‘The Hangover’ Las Vegas Film Location Guide
Posted on: May 6, 2023, 09:57h.
Last updated on: May 25, 2023, 08:53h.
The further elevation of Las Vegas as a sports mecca comes at the cost of one of its connections to pop culture. The 49-acre former Wild Wild West casino site — selected by the Oakland A’s to build their $1.5 billion new Las Vegas ballpark — housed one of the filming locations for “The Hangover” until that location was torn down last fall.
Filmed around town in 2008, “The Hangover” remains one of Las Vegas’ most readily identifiable associations with the big screen. Judging from social media photos and videos, hundreds of tourists still mecca to Las Vegas every year, hoping to commune with the 2009 comedy’s most iconic settings.
Here’s a handy guide…
3570 S. Las Vegas Blvd.
Though all the scenes at the valet and registration desk were obviously shot on location, please, leave your chickens and tigers at home. You can’t recreate any “Hangover” scenes inside the fellas’ luxurious Caesars Palace suite because it never existed.
The suite was modeled on Warner Bros.’ Burbank soundstage after two of the resort’s Forum Tower suites, one of which served as a location for the 1988 movie “Rain Man.”
Why wasn’t a real suite used?
“Because no hotel wants their property destroyed by live animals,” replied Danette Tull, production and communications manager for the Nevada Film Office. (Were we really dumb enough to ask that question? Well, maybe, but you wondered it, too!)
The scenes featuring Caesars’ hallway and elevator lobby, the site of the so-called “wolfpack walk,” were very real, however, and are still located on the 24th floor of the Augustus Tower.
Speaking of “Rain Man,” “The Hangover’s” homage to Dustin Hoffman and Tom Cruise’s escalator ride down to the casino floor was filmed at the Riviera, as were its gambling scenes, not at Caesars Palace. The Riviera was demolished in 2016.
One famous scene from “The Hangover” that was both real and filmed at Caesars Palace was the rooftop Jagermeister/Rohypnol toast that kicks off the wolfpack’s night. It was shot atop the Forum Tower. However, this scene is not advisable to recreate since the roof is off-limits to guests, and security is extremely wise to guests who ignore the prohibition.
Doing so might get you a lifetime Caesars ban and a tour of the actual Las Vegas jail (not the LA police headquarters that stood in for it in the movie).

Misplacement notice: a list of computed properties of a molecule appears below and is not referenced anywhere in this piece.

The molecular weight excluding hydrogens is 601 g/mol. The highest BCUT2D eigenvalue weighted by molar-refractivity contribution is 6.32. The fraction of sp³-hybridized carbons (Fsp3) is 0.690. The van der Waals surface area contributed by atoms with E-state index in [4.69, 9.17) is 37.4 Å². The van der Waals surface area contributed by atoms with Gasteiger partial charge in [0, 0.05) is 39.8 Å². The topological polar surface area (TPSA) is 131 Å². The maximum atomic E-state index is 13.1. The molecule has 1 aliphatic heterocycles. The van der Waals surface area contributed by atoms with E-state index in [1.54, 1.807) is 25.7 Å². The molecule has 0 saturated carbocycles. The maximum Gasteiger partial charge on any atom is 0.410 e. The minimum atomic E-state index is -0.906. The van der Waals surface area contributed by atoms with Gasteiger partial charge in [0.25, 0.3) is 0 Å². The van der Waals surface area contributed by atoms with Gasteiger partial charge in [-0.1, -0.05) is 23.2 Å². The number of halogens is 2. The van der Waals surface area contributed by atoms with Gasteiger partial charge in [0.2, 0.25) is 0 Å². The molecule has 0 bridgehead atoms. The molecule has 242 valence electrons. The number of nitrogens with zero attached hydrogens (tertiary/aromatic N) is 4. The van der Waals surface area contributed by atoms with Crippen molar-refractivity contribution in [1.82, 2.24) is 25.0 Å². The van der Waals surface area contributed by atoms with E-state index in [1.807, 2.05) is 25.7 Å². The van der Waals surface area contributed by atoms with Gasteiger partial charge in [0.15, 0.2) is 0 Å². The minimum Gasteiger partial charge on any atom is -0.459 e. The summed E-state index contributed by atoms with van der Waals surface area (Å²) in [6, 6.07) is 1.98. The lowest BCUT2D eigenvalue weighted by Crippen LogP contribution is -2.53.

Wild Wild West (former location)
3330 West Tropicana Ave.
Station Casinos (now Red Rock Resorts) at first rejected the production’s request to film a scene at the motel at the rear of its Wild Wild West casino. The rundown, two-story property was hardly indicative of the company’s newer assets. And the idea of it standing in for the apartment of an illegal prostitute — to whom three groomsmen return a baby the morning after a wild bachelor party — did not seem like a stellar PR opportunity.
According to the Nevada Independent, the producers badly wanted to use the motel because it offered direct sightlines of the Strip across Interstate 15, which clearly established the setting. So the producers upped their offer to include a location fee and reimbursement for the time the motel was forced to turn away customers, and Stations reluctantly reconsidered.
Last fall, Red Rock demolished the casino and its motel, which had been operated by Wyndham for several previous years as a Days Inn. If all goes according to plan, the Las Vegas Athletics stadium will be built on its former site.
1236 S. Las Vegas Blvd.
A fake building front adorned what was then known as the Hostel Cat, disguising it as the “Best Little Chapel,” site of the previous night’s drunken nuptials. By the way, accidental drunken weddings can’t happen In Las Vegas. That’s a popular Las Vegas myth.
Mandalay Bay Road & Giles Street
This is the site of the film’s wildest and most memorable scene. And, despite booming development on the southern Strip, this empty lot — and the one across the street — remain empty. However, both are fenced off, perhaps to discourage exactly the type of re-creation you were considering.
Jean Fuel West Shell
1 Goodsprings Road
This gas station — where Zach Galifianakis’ character read “The World’s Greatest Blackjack Book” and threatened to “hit an old man in public” — was rebranded “Gas n Gulp.” Producers and directors typically use fake brands to avoid the hassles of obtaining licensing clearances and accusations of product placement.
Jean Dry Lake
While you’re out in Jean, might as well check out the nearby location of the famous ransom swap with Mr. Chow. In real life, the site is popular for off-roading as well as ransom swaps.
Oh, and the secret meeting between Robert DeNiro and Joe Pesci’s characters occurred here in 1995’s “Casino.”
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